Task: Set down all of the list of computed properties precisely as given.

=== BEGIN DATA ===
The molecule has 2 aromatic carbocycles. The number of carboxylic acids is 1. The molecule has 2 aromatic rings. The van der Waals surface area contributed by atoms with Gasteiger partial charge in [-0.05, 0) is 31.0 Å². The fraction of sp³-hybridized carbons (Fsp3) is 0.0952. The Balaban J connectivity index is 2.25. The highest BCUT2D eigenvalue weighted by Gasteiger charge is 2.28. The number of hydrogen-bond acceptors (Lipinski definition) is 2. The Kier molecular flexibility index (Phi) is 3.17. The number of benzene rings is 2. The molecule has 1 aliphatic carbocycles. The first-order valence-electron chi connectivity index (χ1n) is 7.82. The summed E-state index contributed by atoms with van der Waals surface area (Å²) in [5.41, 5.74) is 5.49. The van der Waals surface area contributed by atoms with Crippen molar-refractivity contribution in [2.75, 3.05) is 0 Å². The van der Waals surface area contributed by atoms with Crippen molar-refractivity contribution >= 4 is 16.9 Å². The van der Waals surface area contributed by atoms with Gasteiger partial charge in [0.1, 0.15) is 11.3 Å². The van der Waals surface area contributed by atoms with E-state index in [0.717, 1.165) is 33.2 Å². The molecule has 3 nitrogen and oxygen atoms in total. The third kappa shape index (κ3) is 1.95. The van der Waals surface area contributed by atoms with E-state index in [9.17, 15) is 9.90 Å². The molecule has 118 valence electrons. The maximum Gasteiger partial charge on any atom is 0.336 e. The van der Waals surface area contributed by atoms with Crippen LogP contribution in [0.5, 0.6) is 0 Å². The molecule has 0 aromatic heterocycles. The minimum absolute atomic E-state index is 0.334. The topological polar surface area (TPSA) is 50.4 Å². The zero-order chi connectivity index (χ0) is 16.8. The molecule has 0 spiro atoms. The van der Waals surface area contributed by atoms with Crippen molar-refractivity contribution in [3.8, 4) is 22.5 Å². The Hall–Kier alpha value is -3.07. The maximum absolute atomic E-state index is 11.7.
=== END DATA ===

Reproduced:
The molecule has 2 aromatic carbocycles. The number of carboxylic acids is 1. The molecule has 2 aromatic rings. The van der Waals surface area contributed by atoms with Gasteiger partial charge in [-0.05, 0) is 31.0 Å². The fraction of sp³-hybridized carbons (Fsp3) is 0.0952. The Balaban J connectivity index is 2.25. The highest BCUT2D eigenvalue weighted by Gasteiger charge is 2.28. The number of hydrogen-bond acceptors (Lipinski definition) is 2. The Kier molecular flexibility index (Phi) is 3.17. The number of benzene rings is 2. The molecule has 1 aliphatic carbocycles. The first-order valence-electron chi connectivity index (χ1n) is 7.82. The summed E-state index contributed by atoms with van der Waals surface area (Å²) in [5.41, 5.74) is 5.49. The van der Waals surface area contributed by atoms with Crippen molar-refractivity contribution in [2.75, 3.05) is 0 Å². The van der Waals surface area contributed by atoms with Crippen molar-refractivity contribution >= 4 is 16.9 Å². The van der Waals surface area contributed by atoms with Gasteiger partial charge in [0.1, 0.15) is 11.3 Å². The van der Waals surface area contributed by atoms with E-state index in [0.717, 1.165) is 33.2 Å². The molecule has 3 nitrogen and oxygen atoms in total. The third kappa shape index (κ3) is 1.95. The van der Waals surface area contributed by atoms with E-state index in [9.17, 15) is 9.90 Å². The molecule has 118 valence electrons. The maximum Gasteiger partial charge on any atom is 0.336 e. The van der Waals surface area contributed by atoms with Crippen LogP contribution in [0.5, 0.6) is 0 Å². The molecule has 0 aromatic heterocycles. The minimum absolute atomic E-state index is 0.334. The topological polar surface area (TPSA) is 50.4 Å². The zero-order chi connectivity index (χ0) is 16.8. The molecule has 0 spiro atoms. The van der Waals surface area contributed by atoms with Crippen molar-refractivity contribution in [3.8, 4) is 22.5 Å². The Hall–Kier alpha value is -3.07. The maximum absolute atomic E-state index is 11.7.